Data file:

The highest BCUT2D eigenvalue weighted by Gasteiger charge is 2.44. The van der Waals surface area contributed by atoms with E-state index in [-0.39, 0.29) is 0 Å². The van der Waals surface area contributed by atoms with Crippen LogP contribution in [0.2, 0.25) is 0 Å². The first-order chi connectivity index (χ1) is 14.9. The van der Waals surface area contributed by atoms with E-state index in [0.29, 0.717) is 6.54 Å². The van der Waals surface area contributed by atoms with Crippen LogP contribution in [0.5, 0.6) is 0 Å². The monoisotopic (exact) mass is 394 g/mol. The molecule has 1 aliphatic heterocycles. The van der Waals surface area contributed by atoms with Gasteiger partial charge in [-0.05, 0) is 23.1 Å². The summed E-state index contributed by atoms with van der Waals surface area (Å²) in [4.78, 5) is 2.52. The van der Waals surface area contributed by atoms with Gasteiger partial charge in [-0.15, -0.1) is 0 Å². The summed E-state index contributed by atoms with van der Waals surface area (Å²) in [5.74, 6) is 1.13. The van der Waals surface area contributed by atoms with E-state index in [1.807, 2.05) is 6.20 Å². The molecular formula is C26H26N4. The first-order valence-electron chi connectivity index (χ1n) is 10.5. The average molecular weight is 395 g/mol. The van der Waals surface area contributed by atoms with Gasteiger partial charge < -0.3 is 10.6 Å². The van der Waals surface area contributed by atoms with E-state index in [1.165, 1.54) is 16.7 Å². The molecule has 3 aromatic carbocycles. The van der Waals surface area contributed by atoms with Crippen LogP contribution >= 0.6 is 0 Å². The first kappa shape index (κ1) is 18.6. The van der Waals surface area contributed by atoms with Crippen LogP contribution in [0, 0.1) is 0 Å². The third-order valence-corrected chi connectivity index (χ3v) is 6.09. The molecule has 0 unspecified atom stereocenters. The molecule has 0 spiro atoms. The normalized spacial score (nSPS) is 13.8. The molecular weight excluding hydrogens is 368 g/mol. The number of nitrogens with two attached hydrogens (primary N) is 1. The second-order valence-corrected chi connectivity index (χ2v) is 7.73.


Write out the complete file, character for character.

The highest BCUT2D eigenvalue weighted by Gasteiger charge is 2.44. The van der Waals surface area contributed by atoms with E-state index in [-0.39, 0.29) is 0 Å². The van der Waals surface area contributed by atoms with Crippen LogP contribution in [0.2, 0.25) is 0 Å². The first-order chi connectivity index (χ1) is 14.9. The van der Waals surface area contributed by atoms with E-state index in [0.29, 0.717) is 6.54 Å². The van der Waals surface area contributed by atoms with Crippen LogP contribution in [0.5, 0.6) is 0 Å². The monoisotopic (exact) mass is 394 g/mol. The molecule has 1 aliphatic heterocycles. The van der Waals surface area contributed by atoms with Gasteiger partial charge in [-0.05, 0) is 23.1 Å². The summed E-state index contributed by atoms with van der Waals surface area (Å²) in [4.78, 5) is 2.52. The van der Waals surface area contributed by atoms with Gasteiger partial charge in [-0.15, -0.1) is 0 Å². The summed E-state index contributed by atoms with van der Waals surface area (Å²) in [5.74, 6) is 1.13. The van der Waals surface area contributed by atoms with E-state index in [1.807, 2.05) is 6.20 Å². The molecular formula is C26H26N4. The first-order valence-electron chi connectivity index (χ1n) is 10.5. The average molecular weight is 395 g/mol. The van der Waals surface area contributed by atoms with Gasteiger partial charge < -0.3 is 10.6 Å². The van der Waals surface area contributed by atoms with E-state index in [1.165, 1.54) is 16.7 Å². The molecule has 3 aromatic carbocycles. The van der Waals surface area contributed by atoms with Crippen LogP contribution >= 0.6 is 0 Å². The first kappa shape index (κ1) is 18.6. The van der Waals surface area contributed by atoms with Crippen LogP contribution in [0, 0.1) is 0 Å². The third-order valence-corrected chi connectivity index (χ3v) is 6.09. The molecule has 0 unspecified atom stereocenters. The molecule has 0 spiro atoms. The normalized spacial score (nSPS) is 13.8. The molecular weight excluding hydrogens is 368 g/mol. The number of nitrogens with two attached hydrogens (primary N) is 1. The second-order valence-corrected chi connectivity index (χ2v) is 7.73.